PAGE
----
CITY ARCHITECT ERIK ALFRED HEDIN (1852–1925)

– The architect who built half the town
With the extensive operations of city architect Erik Alfred Hedin's in mind, it’s unlikely that he had much time to relax. He was born in Hagtorp, Torshälla where his father worked a builder, which affected Erik Alfred’s future career choice. Directly after his studies at the Academy of art and internship at some famous Stockholm architects, he came to Gävle in 1877 as a city architect. During his 45 years of work, he made a strong imprint on the townscape with several monumental buildings and new districts. His activities included almost all building types, large and small, and even urban planning. Hedin had many roles that were often combined: representative of the city, private architect, client, price judge and entrepreneur. These combinations would be unthinkable today.
 
Examples of well-known Hedin buildings in Gävle are Sjömanskyrkan, Gevalia Palace, Brynäs school, the old power station, the Hellbergska magasinet and Bomhus church. Many buildings in Brynäs, Söder och Öster are destroyed today. Hedin also appeared outside Gävle, mainly at various mills: the headquarters, Valhalla and Bruksmässen in Sandviken for example.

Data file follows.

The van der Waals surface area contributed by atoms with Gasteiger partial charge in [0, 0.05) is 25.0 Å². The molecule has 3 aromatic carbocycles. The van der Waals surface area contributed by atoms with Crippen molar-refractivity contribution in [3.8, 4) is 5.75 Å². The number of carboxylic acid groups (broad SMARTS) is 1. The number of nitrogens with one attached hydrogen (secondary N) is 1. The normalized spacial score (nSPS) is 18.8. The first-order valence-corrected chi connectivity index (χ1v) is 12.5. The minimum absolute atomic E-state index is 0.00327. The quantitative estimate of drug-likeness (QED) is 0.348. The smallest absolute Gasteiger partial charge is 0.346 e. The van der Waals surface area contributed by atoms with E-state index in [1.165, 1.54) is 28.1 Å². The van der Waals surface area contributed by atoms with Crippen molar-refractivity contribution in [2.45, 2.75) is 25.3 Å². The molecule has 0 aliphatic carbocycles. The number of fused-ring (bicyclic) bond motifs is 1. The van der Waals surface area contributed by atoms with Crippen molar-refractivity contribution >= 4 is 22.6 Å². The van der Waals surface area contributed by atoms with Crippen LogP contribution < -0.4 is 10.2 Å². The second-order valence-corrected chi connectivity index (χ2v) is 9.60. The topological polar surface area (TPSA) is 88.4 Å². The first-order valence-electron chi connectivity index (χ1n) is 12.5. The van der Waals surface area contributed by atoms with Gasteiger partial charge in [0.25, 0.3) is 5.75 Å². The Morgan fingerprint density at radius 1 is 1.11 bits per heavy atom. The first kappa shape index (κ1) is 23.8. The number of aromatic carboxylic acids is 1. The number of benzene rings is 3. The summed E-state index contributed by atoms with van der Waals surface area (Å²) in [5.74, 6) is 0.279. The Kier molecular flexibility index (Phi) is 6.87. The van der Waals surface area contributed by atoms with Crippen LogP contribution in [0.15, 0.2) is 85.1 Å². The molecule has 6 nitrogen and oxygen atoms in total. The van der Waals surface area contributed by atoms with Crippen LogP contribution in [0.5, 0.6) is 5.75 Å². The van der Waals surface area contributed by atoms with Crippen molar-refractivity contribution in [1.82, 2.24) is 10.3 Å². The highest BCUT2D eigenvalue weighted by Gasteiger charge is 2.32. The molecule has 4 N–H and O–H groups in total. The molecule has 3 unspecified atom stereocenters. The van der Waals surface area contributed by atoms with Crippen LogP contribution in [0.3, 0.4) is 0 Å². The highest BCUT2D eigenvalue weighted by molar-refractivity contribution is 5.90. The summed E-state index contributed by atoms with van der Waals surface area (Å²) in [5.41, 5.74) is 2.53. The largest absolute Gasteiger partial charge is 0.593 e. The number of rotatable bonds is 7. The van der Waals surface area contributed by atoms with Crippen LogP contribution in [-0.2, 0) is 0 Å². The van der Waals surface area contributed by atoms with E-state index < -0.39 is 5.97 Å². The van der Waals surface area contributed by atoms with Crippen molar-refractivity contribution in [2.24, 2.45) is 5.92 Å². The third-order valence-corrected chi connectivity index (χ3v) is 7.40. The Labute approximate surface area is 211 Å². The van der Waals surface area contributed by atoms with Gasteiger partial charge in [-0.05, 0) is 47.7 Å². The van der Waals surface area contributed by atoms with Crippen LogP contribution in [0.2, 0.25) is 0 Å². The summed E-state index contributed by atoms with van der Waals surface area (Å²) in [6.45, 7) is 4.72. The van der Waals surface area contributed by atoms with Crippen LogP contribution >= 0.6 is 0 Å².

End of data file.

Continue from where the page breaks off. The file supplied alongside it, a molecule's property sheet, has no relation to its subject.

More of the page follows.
The headquarters in Hagfors and Degerfors also wear Hedin's signature. Hedin wanted to build a museum and ran the question with the Gestriklands Antiquarian Society. His plans included the whole Steneberg area, which he wanted to be a museum and leisure area.
 
Hedin manifested his historical interest with norse and Swiss elements in both his houses, Buregården in Gävle and the summer house Tomtebo on Norrlandet. Today, Tomtebo is a year-round residence and admirably restored.